My iPad was dying. In the life span of today’s technological devices, it lived a long life and served me well, but it was slow and tired. It has been retired to the kitchen as a web browser, e-reader and recipe display device. When I heard the announcement for the iPad Pro and the Apple Pencil last fall, I started drooling. The Tech Gods smiled upon me and I purchased an iPad Pro at the very end of last year. I immediately ordered an Apple Pencil, but it was backordered for 2 months!
I love the iPad Pro! As I’ve mentioned many times. I’m visually impaired, so I work in large print and zoomed text. The iPad Pro gives me the added screen real estate to make working on an iPad possible without turning myself into a contortionist. When I pair it with an Apple Wireless keyboard I can’t ever see myself going back to a laptop. Everything I need to do on the go, I can do with the iPad.
My Apple Pencil arrived in late February and I’ve been playing with it ever since. Sometimes the muse is just more forthcoming when I put pencil to paper, but I despise having a thousand scraps of paper flying around. My inner organizer likes to have a digital record of all my notes. With the Apple Pencil I can satisfy both the muse and the organizer.
I already had the app Explain Everything, so that’s where I started jotting stuff. I quickly moved to Notability because I liked the “paper” selections better. I prefer a yellow background with wide ruled lines. My ideal would be to use Evernote because that is my digital filing cabinet, but I have a strong preference for the yellow background, so I stay with Notability.
I also like to edit on printed page. This is another place where the Apple Pencil comes in handy. I convert my document to .pdf and import it into Noteability and then edit. At least there, I’m saving a few trees.
Apple Pencil Drawbacks
I love the way the pencil writes, but there is a disconnect. I can capture my notes and even edit them in their native application, but the technology hasn’t made the leap to translating handwriting to digital text. I think things are headed that way, and suspect that like speech-to-text, handwriting-to-text will start slow and clunky and evolve into a more streamlined process.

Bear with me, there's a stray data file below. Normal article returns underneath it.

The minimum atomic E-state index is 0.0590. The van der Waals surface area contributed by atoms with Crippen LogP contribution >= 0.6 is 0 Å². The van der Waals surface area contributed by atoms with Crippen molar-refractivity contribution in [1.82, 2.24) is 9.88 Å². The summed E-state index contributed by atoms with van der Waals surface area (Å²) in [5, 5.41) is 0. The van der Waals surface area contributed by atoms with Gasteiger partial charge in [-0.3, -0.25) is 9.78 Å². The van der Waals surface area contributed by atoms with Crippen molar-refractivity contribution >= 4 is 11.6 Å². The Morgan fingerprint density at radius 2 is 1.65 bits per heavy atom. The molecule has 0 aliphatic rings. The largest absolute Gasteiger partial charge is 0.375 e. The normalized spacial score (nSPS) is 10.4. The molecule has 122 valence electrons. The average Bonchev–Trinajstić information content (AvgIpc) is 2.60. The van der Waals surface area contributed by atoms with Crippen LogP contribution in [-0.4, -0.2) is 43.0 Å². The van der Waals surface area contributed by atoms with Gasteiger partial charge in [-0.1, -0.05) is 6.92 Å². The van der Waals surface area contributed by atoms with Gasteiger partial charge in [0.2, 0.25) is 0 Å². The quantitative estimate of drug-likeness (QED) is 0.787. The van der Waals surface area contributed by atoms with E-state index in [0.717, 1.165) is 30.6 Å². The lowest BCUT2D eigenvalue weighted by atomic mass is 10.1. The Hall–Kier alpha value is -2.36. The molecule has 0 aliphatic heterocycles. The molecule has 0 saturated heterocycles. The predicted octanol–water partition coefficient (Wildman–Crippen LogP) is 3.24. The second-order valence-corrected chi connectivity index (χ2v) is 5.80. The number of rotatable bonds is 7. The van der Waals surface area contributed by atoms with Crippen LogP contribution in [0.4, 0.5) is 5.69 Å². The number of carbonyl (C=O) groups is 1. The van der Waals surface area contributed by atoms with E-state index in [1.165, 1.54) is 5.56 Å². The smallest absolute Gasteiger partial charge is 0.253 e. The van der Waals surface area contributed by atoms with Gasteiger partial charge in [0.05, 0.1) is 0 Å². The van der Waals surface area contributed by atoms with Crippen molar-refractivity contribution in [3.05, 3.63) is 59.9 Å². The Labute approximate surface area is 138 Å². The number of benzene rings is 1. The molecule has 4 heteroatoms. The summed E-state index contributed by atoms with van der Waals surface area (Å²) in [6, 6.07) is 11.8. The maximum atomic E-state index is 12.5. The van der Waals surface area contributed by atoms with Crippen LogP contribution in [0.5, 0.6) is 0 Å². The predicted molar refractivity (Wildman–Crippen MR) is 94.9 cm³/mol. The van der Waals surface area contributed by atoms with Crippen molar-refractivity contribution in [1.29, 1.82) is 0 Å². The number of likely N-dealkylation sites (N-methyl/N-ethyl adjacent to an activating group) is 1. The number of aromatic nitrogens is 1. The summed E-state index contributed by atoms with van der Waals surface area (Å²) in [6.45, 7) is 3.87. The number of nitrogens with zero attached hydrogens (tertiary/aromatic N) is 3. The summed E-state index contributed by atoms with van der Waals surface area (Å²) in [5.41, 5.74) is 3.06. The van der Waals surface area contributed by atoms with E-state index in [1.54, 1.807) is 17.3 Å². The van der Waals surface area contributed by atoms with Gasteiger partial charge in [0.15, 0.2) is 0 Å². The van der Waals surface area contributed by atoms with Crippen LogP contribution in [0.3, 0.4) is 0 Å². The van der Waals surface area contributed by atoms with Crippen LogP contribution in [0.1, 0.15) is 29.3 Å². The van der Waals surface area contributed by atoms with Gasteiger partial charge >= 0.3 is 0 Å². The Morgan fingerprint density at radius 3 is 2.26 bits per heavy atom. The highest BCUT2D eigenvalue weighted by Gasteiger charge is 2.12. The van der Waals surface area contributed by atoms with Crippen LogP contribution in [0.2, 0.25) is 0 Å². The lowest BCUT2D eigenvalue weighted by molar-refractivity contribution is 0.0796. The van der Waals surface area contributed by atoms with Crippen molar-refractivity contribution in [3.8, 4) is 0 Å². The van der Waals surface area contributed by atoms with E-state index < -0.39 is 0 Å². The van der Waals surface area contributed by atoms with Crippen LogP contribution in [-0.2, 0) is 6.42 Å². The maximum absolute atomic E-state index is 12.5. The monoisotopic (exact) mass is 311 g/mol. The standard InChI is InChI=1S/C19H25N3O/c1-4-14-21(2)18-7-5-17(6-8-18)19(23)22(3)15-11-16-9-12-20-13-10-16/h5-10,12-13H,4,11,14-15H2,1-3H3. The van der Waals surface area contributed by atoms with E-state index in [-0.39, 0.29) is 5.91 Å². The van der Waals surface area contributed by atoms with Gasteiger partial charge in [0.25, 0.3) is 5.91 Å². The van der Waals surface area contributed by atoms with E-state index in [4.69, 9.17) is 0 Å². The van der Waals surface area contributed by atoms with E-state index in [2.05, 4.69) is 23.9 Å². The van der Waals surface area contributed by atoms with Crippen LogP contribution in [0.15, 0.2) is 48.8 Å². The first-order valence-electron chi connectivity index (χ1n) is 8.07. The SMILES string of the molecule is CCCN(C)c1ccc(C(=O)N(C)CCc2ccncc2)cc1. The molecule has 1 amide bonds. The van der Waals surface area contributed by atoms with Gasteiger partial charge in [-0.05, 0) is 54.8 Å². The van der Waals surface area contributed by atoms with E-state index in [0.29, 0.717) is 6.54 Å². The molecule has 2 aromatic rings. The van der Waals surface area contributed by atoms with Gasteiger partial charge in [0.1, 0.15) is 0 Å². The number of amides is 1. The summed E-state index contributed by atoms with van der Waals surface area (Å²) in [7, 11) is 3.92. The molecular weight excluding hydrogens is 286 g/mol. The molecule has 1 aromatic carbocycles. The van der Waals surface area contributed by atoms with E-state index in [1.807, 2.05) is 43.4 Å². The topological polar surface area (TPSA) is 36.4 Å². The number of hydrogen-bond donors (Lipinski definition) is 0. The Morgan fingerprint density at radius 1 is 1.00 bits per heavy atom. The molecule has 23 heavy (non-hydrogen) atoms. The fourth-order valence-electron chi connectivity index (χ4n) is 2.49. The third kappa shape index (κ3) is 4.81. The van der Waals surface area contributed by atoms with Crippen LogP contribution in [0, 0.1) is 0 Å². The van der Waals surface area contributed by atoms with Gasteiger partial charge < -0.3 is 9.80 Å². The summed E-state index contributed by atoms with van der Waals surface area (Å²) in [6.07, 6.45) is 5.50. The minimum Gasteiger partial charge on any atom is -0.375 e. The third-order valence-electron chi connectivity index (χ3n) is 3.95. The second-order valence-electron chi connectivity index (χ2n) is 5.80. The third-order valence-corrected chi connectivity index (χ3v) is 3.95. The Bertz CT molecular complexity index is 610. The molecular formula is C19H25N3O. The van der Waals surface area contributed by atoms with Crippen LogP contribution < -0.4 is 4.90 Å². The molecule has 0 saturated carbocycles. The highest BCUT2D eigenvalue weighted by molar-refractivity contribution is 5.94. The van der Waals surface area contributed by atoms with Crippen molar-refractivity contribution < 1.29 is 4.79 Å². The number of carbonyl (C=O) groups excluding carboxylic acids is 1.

As delivered, the pencil is very sleek and smooth. I have a tight grip (some would call it a death grip) and I press hard when I write. I found the pencil slipped through my fingers easily. The problem was easy to fix with the addition of a ten cent pencil grip.
Another small frustration is that there is no way to tell how much battery is left. I’ve arrived at more than one meeting only to receive an alert that the battery was low. Thankfully it charges quickly via the iPad, or via an Apple Lightning cable to a portable charger, or USB wall connector. There is a little doohickey that allows you to connect the pencil to an Apple Lightning cable and it’s well … little. I’ve managed to hang on to it thus far, but I live in fear I’ll lose it. I’m sure like most things it is replaceable, for a fee.
Apple Pencil Bottom Line
The Apple Pencil is a “nice-to-have”, not a necessity. I like using it to draft and to edit, but I *could* live without it. That said, I don’t want to. When they develop software to translate the written word into typed text. THEN, it will be a necessity.
Have you tried the Apple Pencil? What are your thoughts? What is your favorite app?
Lee Laughlin is a writer, marketer, social media consumer and producer, wife, and mom, frequently all of those things at once. She blogs at Livefearlesslee.com. She writes for the Concord Monitor and her words have also appeared in a broad range of publications from community newspapers to the Boston Globe. She is currently working on her first novel, a work of contemporary, romantic fiction.